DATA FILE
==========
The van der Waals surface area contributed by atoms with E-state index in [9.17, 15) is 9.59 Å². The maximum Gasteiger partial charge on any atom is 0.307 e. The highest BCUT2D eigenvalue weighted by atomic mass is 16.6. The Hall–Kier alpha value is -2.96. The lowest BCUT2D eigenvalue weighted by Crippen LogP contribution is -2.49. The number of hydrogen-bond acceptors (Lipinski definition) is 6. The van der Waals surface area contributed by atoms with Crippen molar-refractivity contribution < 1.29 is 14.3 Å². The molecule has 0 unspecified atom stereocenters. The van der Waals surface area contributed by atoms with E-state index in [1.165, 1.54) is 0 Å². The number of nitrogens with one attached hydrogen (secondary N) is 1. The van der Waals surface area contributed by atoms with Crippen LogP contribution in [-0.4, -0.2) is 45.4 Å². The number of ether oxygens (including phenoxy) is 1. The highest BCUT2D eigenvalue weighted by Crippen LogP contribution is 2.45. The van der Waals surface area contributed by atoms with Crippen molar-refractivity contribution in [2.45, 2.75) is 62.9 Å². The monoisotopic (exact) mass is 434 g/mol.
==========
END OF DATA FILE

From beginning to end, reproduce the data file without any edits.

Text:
The van der Waals surface area contributed by atoms with E-state index in [9.17, 15) is 9.59 Å². The maximum Gasteiger partial charge on any atom is 0.307 e. The highest BCUT2D eigenvalue weighted by atomic mass is 16.6. The Hall–Kier alpha value is -2.96. The lowest BCUT2D eigenvalue weighted by Crippen LogP contribution is -2.49. The number of hydrogen-bond acceptors (Lipinski definition) is 6. The van der Waals surface area contributed by atoms with Crippen molar-refractivity contribution < 1.29 is 14.3 Å². The molecule has 0 unspecified atom stereocenters. The van der Waals surface area contributed by atoms with E-state index in [1.165, 1.54) is 0 Å². The number of nitrogens with one attached hydrogen (secondary N) is 1. The van der Waals surface area contributed by atoms with Crippen LogP contribution in [-0.4, -0.2) is 45.4 Å². The number of ether oxygens (including phenoxy) is 1. The highest BCUT2D eigenvalue weighted by Crippen LogP contribution is 2.45. The van der Waals surface area contributed by atoms with Crippen molar-refractivity contribution in [2.45, 2.75) is 62.9 Å². The monoisotopic (exact) mass is 434 g/mol.